I went to the doctor recently and got a new prescription. The doctor was kind enough to give me some free samples, and a voucher that I could redeem to fill the prescription once at no cost. In the future, it will cost me $50 if I decide to refill it. If I didn't have pharmaceutical benefits through my insurance coverage, the medication would set me back about $500 for a ...

Read more...

Is the move towards accountable care organizations (ACOs) and capitated (aka, global) payments likely to reduce health care costs and insurance premiums, or will it do the opposite? Being an economist, my answer will be, "On the one hand ... On the other hand ..." On the one hand, ACOs offer the potential for a better integration of care across the spectrum of primary care, hospitalization, skilled nursing, rehabilitation, and hospice. If ...

Read more...

by Jeoffry B. Gordon, MD, MPH Preventive medicine services will soon require no co-pays. This is just another example of how complex and fouled up any health reform that depends on commercial insurance can be. In addition it demonstrates how pious morality infused into the democratic politics of health reform impairs the greater good. So after all current insurance policies renew, according to Affordable Care Act, preventive services must ...

Read more...

The latest Kaiser Family Foundation poll, conducted in August, shows public support for health care reform falling. After two monthly polls in which reform was viewed increasingly favorably, the new poll shows a sharp decline in public backing for the new law. Kaiser polls in the first couple of months after enactment of Patient Protection and Affordable Care Act (PPACA) showed more confusion than clear support or opposition, but by June favorable ...

Read more...

If conservatives manage to kill health care reform legislation, what will happen next? I really don’t want to go there. First, I’m convinced that conservatives won’t be able to repeal the Affordable Care Act (ACA).  Democrats will hold onto the Senate, and President Obama still has a veto. If necessary, he will use it to protect the bill. Meanwhile, the majority of the public either favors the legislation or want to “wait ...

Read more...

by Lucas Restrepo, MD Recently, the fire department of a small town in Tennessee called South Fulton ignored the call of a man who needed help quelling a fire near his house. The firefighters declined lending a hand because the caller neglected to pay a $75 bill, the prerequisite for deserving assistance. The caller tried to put down the fire with a garden hose, but after two ...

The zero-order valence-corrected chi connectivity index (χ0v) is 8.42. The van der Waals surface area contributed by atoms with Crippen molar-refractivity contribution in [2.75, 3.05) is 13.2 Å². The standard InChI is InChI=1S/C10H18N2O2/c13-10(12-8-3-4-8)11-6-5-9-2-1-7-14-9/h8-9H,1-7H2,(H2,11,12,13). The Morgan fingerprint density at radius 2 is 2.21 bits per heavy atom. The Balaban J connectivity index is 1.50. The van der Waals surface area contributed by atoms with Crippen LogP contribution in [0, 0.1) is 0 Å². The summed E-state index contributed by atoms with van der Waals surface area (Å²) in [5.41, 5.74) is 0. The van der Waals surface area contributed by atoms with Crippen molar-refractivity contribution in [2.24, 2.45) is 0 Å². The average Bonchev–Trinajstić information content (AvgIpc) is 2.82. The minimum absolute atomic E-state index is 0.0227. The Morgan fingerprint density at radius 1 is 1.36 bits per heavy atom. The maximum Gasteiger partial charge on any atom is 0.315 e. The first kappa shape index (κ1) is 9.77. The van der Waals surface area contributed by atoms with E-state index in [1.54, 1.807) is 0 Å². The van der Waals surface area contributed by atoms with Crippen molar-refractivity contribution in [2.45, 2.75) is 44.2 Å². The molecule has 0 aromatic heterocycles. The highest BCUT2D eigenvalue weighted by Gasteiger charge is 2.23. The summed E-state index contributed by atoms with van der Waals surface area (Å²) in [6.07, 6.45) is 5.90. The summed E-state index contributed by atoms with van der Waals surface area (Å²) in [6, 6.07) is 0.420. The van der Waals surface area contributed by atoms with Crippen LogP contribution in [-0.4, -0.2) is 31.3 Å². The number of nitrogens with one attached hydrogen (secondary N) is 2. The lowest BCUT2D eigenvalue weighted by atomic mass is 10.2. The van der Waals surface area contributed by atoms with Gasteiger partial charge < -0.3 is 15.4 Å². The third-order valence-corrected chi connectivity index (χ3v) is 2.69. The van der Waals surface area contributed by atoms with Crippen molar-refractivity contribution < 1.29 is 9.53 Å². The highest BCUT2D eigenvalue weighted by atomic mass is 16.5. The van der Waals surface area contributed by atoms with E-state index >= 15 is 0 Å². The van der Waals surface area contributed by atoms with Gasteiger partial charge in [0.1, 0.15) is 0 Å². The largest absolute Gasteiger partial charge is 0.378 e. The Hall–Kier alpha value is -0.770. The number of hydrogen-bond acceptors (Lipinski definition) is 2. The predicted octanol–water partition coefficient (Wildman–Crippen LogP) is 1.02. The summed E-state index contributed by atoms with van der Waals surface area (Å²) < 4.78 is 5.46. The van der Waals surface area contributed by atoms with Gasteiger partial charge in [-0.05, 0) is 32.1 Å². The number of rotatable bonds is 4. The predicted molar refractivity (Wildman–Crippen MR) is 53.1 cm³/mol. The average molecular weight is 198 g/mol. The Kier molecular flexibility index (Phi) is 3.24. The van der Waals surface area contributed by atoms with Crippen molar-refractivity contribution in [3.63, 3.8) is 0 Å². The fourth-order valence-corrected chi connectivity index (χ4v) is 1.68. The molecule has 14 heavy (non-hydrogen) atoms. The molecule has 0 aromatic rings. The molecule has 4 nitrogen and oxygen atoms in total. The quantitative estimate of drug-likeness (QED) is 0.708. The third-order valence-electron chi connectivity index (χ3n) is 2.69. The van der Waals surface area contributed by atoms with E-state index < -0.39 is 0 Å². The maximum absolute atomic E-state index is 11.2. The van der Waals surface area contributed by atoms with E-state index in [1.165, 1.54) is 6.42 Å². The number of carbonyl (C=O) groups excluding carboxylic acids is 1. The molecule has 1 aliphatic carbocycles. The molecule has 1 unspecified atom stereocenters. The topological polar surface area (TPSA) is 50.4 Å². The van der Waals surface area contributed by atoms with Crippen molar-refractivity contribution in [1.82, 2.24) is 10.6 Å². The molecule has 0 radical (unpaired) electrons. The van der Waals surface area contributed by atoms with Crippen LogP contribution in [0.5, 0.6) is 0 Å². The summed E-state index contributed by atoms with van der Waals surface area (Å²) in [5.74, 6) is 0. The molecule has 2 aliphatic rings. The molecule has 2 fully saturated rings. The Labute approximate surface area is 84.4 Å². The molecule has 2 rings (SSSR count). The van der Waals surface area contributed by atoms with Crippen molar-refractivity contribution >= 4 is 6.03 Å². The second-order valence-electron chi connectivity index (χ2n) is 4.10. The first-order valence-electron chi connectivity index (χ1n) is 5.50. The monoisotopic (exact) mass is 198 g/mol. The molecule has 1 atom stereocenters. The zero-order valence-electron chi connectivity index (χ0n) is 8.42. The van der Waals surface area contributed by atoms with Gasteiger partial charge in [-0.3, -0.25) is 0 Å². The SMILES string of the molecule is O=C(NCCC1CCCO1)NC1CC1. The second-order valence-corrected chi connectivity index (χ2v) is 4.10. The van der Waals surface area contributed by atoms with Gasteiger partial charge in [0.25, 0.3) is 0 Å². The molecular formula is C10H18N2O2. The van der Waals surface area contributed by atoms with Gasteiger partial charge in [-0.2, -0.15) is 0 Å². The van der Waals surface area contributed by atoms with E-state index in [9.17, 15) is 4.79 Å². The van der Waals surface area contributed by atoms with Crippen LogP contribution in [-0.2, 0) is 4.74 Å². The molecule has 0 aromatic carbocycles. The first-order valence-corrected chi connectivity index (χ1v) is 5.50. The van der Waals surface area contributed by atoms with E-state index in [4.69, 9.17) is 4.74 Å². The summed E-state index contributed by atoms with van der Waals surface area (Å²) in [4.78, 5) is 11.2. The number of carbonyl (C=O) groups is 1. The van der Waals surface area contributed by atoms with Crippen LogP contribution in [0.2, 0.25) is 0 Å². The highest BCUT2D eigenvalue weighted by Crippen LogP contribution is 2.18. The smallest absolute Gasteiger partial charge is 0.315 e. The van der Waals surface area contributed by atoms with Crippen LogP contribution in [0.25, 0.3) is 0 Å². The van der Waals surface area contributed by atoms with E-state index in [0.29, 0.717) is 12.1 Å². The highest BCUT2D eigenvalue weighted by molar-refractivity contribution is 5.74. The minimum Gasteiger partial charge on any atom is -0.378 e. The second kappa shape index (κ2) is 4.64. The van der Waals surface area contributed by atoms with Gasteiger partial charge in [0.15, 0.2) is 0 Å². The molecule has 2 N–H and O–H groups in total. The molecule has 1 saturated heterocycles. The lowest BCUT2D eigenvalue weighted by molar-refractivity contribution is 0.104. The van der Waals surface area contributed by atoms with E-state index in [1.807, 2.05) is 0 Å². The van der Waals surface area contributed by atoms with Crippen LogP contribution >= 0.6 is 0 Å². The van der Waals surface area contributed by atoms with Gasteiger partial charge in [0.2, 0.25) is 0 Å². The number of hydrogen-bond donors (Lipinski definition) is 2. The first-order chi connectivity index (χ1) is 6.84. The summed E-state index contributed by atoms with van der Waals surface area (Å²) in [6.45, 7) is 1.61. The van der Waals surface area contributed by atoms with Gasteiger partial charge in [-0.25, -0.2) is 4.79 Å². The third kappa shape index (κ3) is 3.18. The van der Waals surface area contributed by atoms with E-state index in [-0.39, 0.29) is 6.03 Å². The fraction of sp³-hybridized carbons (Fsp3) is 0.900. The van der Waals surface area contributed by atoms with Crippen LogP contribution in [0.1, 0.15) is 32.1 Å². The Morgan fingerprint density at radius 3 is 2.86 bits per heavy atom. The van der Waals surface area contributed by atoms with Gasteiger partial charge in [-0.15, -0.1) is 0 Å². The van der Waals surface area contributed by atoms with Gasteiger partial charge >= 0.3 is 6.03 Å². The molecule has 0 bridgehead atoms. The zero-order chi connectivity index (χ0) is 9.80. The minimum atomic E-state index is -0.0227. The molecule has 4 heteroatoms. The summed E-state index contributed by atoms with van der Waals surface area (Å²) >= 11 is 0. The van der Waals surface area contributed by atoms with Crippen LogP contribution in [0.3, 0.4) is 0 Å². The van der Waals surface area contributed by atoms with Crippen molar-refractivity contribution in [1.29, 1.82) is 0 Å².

Read more...

At a recent staff meeting, a colleague mentioned her client was at an "awkward age". I thought she was referring to a teenager, but she quickly clarified herself. She was referring to the age before someone is old enough for Medicare at sixty five, an awkward time indeed.  Many people between the ages of fifty to sixty four find that relatively minor health problems make health insurance unaffordable. For those with ...

Read more...

Recently, reports about deceptive marketing and other questionable practices used by the growing for-profit higher education industry in the US appeared in the news.  For example, per Bloomberg:

Recruiters at U.S. for-profit colleges lied to entice students and encouraged them to commit fraud to qualify for aid, a report by the Government Accountability Office found. Recruiters at all 15 colleges studied by the GAO, Congress’s investigational arm, misled potential students ...

Read more...

In early October, the New York Times published two articles that addressed a pervasive problem from slightly different perspectives. Boiled down to its essence, the problem is the unintended consequences of some provisions of the new healthcare reform legislation. In his well crafted article, entitled "Health Care's Uneven Road to a New Era," David Leonhardt explored the impact caused by the introduction of new regulations into a "status quo" system. So-called "mini-med" ...

Read more...

Magic bullets come and go in the world of health policy, but the accountable care organization (ACO) is likely to be a durable reform. Except for group practices like Geisinger, Harvard Vanguard, Kaiser Permanente, systems like the VA, and local communities in which independent practitioners have established cooperative collaborations, health care has been grotesquely uncoordinated in the U.S. ACOs speak to that structural lesion. Title III of the Patient Protection and ...

Read more...

Most Popular